May 10, 2007
PC World: Ethics Wins Baby
What a whirlwind week for PC World's Harry McCracken, one of my favorite tech editors. One of the reasons he's one of my favorite editors is precisely the reason he resigned and returned to PC World over an integrity dispute in under two weeks - integrity, baby, integrity.
It's old fashioned journalism at its best and what will separate the winners from the losers. Gizmodo writes about it here and Harry's letter to the world here. Gizmodo has a fabulously funny photo of Harry riding a horse, sticking to his guns so to speak. Too fabulous not to post.
When I used to rep giants (Novell, Computer Associates, others of their size), there was always a discussion about that fine line between advertising and editorial integrity. Not everyone abides by those rules but the true stand-outs, those who understand what it takes to be an editor-in-chief, must -- and Harry did.
According to buzz on the street, he resigned because management (i.e., Colin Crawford), decided that a story entitled "Ten Things We Hate About Apple" might negatively impact advertising dollars. Egads, if Apple did pull advertising as a result, what would that say about Apple or anyone else who tried to unfairly pull rank? Sure, it happens all the time, but collectively as an industry, we can't allow our standards to drop.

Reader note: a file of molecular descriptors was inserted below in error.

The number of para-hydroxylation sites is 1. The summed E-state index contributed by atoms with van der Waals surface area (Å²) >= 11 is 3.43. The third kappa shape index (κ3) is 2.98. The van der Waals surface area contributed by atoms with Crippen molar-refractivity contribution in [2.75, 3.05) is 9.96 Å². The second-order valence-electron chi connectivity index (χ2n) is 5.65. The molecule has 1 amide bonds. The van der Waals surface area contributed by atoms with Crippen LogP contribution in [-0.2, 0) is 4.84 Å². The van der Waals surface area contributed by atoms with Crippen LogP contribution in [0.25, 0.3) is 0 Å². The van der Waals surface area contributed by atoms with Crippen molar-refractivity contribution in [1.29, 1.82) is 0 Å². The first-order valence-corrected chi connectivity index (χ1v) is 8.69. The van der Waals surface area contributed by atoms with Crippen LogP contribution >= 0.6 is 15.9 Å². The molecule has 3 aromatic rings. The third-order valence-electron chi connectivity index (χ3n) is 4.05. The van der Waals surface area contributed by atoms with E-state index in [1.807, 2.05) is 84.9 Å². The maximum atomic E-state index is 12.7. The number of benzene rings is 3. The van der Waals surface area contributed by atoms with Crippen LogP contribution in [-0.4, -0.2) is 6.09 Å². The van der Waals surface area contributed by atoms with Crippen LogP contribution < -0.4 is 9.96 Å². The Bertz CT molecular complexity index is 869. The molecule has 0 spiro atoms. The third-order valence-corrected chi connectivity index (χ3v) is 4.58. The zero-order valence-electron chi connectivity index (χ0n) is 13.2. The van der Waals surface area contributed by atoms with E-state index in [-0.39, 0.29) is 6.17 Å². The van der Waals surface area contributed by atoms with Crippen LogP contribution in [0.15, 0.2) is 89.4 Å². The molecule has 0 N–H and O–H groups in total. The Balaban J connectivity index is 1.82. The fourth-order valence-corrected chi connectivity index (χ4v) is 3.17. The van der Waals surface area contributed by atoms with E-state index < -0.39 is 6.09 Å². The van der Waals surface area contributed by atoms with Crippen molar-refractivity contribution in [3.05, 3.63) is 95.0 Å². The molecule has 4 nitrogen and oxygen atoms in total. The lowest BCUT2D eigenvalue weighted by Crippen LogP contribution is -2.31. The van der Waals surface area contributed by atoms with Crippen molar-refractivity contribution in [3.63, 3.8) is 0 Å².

Says Gizmodo rightfully, "when no one is buying mags or reading editorial because the CEO's padding the review with ad money, that's going to be pretty bad for business." Wired also covered the news. I'm thrilled that Harry's back, that it got resolved so quickly and that now, there's a healthy public example that ethics can win over money. And always should.
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